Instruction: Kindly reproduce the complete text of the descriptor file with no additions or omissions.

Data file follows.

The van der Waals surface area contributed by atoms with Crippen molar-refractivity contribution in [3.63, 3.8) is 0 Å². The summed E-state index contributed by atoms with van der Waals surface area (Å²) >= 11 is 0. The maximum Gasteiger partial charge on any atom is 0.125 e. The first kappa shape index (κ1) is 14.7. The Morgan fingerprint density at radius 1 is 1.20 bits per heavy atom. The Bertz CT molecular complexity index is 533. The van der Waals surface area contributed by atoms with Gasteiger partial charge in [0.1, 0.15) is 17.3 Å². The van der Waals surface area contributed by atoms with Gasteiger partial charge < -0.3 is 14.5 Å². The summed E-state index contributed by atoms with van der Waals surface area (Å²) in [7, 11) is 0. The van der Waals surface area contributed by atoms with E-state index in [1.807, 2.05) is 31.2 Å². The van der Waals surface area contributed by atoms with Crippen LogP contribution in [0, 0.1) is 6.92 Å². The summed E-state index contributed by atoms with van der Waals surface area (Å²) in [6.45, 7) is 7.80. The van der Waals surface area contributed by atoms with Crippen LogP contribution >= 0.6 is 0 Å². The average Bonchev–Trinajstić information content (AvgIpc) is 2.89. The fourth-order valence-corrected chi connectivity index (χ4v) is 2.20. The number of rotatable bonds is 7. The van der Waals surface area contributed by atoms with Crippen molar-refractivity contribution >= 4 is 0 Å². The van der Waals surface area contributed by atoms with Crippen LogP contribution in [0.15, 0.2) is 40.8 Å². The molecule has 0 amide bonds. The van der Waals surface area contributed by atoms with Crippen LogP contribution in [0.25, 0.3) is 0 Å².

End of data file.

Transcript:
The van der Waals surface area contributed by atoms with Crippen molar-refractivity contribution in [3.63, 3.8) is 0 Å². The summed E-state index contributed by atoms with van der Waals surface area (Å²) >= 11 is 0. The maximum Gasteiger partial charge on any atom is 0.125 e. The first kappa shape index (κ1) is 14.7. The Morgan fingerprint density at radius 1 is 1.20 bits per heavy atom. The Bertz CT molecular complexity index is 533. The van der Waals surface area contributed by atoms with Gasteiger partial charge in [0.1, 0.15) is 17.3 Å². The van der Waals surface area contributed by atoms with Gasteiger partial charge < -0.3 is 14.5 Å². The summed E-state index contributed by atoms with van der Waals surface area (Å²) in [7, 11) is 0. The van der Waals surface area contributed by atoms with E-state index in [1.807, 2.05) is 31.2 Å². The van der Waals surface area contributed by atoms with Crippen LogP contribution in [0, 0.1) is 6.92 Å². The summed E-state index contributed by atoms with van der Waals surface area (Å²) in [6.45, 7) is 7.80. The van der Waals surface area contributed by atoms with Crippen LogP contribution >= 0.6 is 0 Å². The average Bonchev–Trinajstić information content (AvgIpc) is 2.89. The fourth-order valence-corrected chi connectivity index (χ4v) is 2.20. The number of rotatable bonds is 7. The van der Waals surface area contributed by atoms with Crippen molar-refractivity contribution >= 4 is 0 Å². The van der Waals surface area contributed by atoms with Crippen LogP contribution in [0.15, 0.2) is 40.8 Å². The molecule has 0 amide bonds. The van der Waals surface area contributed by atoms with Crippen LogP contribution in [0.25, 0.3) is 0 Å².